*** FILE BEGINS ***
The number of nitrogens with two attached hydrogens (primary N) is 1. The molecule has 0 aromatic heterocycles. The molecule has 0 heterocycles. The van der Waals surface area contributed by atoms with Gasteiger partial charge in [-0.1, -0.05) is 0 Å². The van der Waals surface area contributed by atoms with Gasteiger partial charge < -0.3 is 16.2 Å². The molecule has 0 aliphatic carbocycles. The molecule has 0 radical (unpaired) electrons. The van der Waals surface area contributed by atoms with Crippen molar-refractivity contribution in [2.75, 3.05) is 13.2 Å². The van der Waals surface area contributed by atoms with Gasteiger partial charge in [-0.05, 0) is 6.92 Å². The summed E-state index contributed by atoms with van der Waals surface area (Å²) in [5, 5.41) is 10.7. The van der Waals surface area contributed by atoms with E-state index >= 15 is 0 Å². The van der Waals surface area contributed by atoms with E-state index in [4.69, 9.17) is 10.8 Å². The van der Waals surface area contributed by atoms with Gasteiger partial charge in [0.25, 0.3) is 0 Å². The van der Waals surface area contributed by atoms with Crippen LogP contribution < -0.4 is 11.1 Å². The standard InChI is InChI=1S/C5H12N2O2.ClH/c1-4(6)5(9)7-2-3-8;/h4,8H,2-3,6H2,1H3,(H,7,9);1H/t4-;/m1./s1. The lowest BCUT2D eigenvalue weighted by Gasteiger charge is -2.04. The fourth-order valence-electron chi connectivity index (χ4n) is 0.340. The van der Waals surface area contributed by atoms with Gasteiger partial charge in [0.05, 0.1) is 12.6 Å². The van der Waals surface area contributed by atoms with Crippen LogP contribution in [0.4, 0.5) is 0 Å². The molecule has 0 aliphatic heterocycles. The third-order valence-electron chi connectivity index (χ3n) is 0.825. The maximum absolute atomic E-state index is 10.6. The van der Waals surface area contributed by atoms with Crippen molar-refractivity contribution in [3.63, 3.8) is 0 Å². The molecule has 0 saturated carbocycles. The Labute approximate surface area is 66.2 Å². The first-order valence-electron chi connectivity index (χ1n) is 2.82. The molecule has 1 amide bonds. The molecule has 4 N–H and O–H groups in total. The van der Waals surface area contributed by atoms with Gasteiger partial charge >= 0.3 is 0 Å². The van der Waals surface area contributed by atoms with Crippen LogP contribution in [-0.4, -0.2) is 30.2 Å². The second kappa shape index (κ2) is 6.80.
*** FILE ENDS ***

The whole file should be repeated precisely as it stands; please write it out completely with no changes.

The number of nitrogens with two attached hydrogens (primary N) is 1. The molecule has 0 aromatic heterocycles. The molecule has 0 heterocycles. The van der Waals surface area contributed by atoms with Gasteiger partial charge in [-0.1, -0.05) is 0 Å². The van der Waals surface area contributed by atoms with Gasteiger partial charge < -0.3 is 16.2 Å². The molecule has 0 aliphatic carbocycles. The molecule has 0 radical (unpaired) electrons. The van der Waals surface area contributed by atoms with Crippen molar-refractivity contribution in [2.75, 3.05) is 13.2 Å². The van der Waals surface area contributed by atoms with Gasteiger partial charge in [-0.05, 0) is 6.92 Å². The summed E-state index contributed by atoms with van der Waals surface area (Å²) in [5, 5.41) is 10.7. The van der Waals surface area contributed by atoms with E-state index >= 15 is 0 Å². The van der Waals surface area contributed by atoms with E-state index in [4.69, 9.17) is 10.8 Å². The van der Waals surface area contributed by atoms with Gasteiger partial charge in [0.25, 0.3) is 0 Å². The van der Waals surface area contributed by atoms with Crippen LogP contribution < -0.4 is 11.1 Å². The standard InChI is InChI=1S/C5H12N2O2.ClH/c1-4(6)5(9)7-2-3-8;/h4,8H,2-3,6H2,1H3,(H,7,9);1H/t4-;/m1./s1. The lowest BCUT2D eigenvalue weighted by Gasteiger charge is -2.04. The fourth-order valence-electron chi connectivity index (χ4n) is 0.340. The van der Waals surface area contributed by atoms with Gasteiger partial charge in [0.05, 0.1) is 12.6 Å². The van der Waals surface area contributed by atoms with Crippen LogP contribution in [0.4, 0.5) is 0 Å². The molecule has 0 aliphatic heterocycles. The third-order valence-electron chi connectivity index (χ3n) is 0.825. The maximum absolute atomic E-state index is 10.6. The van der Waals surface area contributed by atoms with Crippen molar-refractivity contribution in [3.63, 3.8) is 0 Å². The molecule has 0 saturated carbocycles. The Labute approximate surface area is 66.2 Å². The first-order valence-electron chi connectivity index (χ1n) is 2.82. The molecule has 1 amide bonds. The molecule has 4 N–H and O–H groups in total. The van der Waals surface area contributed by atoms with Gasteiger partial charge >= 0.3 is 0 Å². The van der Waals surface area contributed by atoms with Crippen LogP contribution in [-0.4, -0.2) is 30.2 Å². The second kappa shape index (κ2) is 6.80.